9. 9. Algae Financial Forecast <ul><li>In August, 2010, Global Information released a new market research report, Algae Biofuels Production Technologies Worldwide, in which they project that the total algae biofuels production technologies market (including cultivation technology sales, harvesting, extraction and fuels production facilities) will reach $1.6 billion in 2015. </li></ul>
  10. 10. According to the study … <ul><li>“ Starting at an estimated $271 million market size for 2010, this increase is significant and underscores that this is a quickly changing and evolving industry, expected to show an annual growth rate of nearly 43 percent.” </li></ul>
  11. 11. <ul><li>“ If we were to replace all of the diesel that we use in the United States, with an algae derivative, we could do it on an area of land less than one half of 1% of the current farm land that we now use.” </li></ul><ul><li>Douglas Henston, Pres. Solix Algae Fuels </li></ul>Diesel Fuel
  12. 13. Investing In the Future of Fuel <ul><li>In 2007, $32 million in venture capital was pumped into businesses working on algae fuel. </li></ul><ul><li>In 2008, that number reached $184 million worldwide, according to Cleantech Network, which tracks environmental industries. </li></ul>
  13. 14. Shell Oil <ul><li>In 2007 Shell Oil formed Cellana, a joint venture with HR Biopetroleum, which has established an open-pond salt water algae facility in Hawaii specializing in native local species . </li></ul>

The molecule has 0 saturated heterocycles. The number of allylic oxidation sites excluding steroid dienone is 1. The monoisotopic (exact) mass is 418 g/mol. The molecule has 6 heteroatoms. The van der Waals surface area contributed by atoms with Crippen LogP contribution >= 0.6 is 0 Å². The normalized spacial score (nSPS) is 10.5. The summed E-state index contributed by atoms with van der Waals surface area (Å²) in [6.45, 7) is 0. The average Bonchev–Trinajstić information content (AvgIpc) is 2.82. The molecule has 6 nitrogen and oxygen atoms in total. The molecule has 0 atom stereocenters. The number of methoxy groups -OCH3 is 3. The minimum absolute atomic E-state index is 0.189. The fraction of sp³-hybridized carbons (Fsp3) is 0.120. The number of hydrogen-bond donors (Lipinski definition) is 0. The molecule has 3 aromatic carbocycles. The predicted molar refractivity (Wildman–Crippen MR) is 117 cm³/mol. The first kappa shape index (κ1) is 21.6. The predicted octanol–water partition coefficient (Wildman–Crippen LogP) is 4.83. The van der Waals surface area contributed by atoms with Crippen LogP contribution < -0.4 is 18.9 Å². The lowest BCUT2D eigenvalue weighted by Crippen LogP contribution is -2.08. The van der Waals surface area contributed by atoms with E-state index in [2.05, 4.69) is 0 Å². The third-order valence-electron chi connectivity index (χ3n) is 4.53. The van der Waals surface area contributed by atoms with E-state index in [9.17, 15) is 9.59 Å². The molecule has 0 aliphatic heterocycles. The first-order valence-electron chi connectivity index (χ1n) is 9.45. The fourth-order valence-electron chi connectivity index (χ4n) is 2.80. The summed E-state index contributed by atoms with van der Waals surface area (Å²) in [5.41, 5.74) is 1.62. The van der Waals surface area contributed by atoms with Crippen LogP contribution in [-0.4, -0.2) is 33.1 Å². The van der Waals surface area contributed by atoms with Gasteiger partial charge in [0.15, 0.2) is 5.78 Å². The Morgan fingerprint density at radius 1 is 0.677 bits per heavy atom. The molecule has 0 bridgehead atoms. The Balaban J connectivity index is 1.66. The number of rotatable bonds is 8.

14. 15. <ul><li>In September, 2008, Bill Gates' Cascade Investment and three other companies gave a total of $100 million to Sapphire Energy, a San Diego company producing fuel from algae and other microorganisms. </li></ul>Bill Gates
  15. 16. ExxonMobil: $600 Million <ul><li>On July 15, 2009, Exxon announced a 600 million dollar investment into algae biofuel research. The research facility is based at partner Synthetic Genomics headquarters, and opened on July 14, 2010 in La Jolla, California. </li></ul><ul><li> </li></ul>
  16. 17. Nutraceuticals
  17. 18. <ul><li>Algae are a rich and varied source of pharmacologically active natural products and nutraceuticals. The major products currently being commercialized or under consideration for commercial extraction include carotenoids, phycobilins, fatty acids, polysaccharides, vitamins, sterols, and biologically active molecules for use in human and animal health. </li></ul>
  18. 19. <ul><li>Algae yield omega-3 fatty acids, proteins and oils at more profitable margins than other methods of production. </li></ul><ul><li>Common species of nutritional supplements include Spirulina, Chlorella and Duniella </li></ul><ul><li>Algae extracts are used for health supplements, pharmaceuticals, soaps, lotions, protein bars, shakes, and beauty products. </li></ul>Omega 3
  19. 20. Nutraceuticals per Kilo <ul><li>According to BioCentric, which has invested $600,000 in its line of algae nutraceuticals: </li></ul><ul><li>Haemaotoccocus has a current market value of $341 per kilogram, </li></ul><ul><li>Chlorella clocks in at $44 per kilo and </li></ul><ul><li>Spirulina sells for $20 per kilo </li></ul>
  20. 21. DOW Chemicals <ul><ul><li>Dow Chemical's Steve Gluck notes major opportunity in the chemical industry for algae compared to biofuels . </li></ul></ul><ul><ul><li>&quot;To get into the algae market, I think you might have to capture the chemical sector based on how much algae feedstock is needed in the chemical industry compared to the fuel refineries,&quot; said Gluck. &quot;Chemicals need a pure material that algae can produce while fuels can have blended components. </li></ul></ul>
  21. 22. Sankalpa and the Future of Biotechnology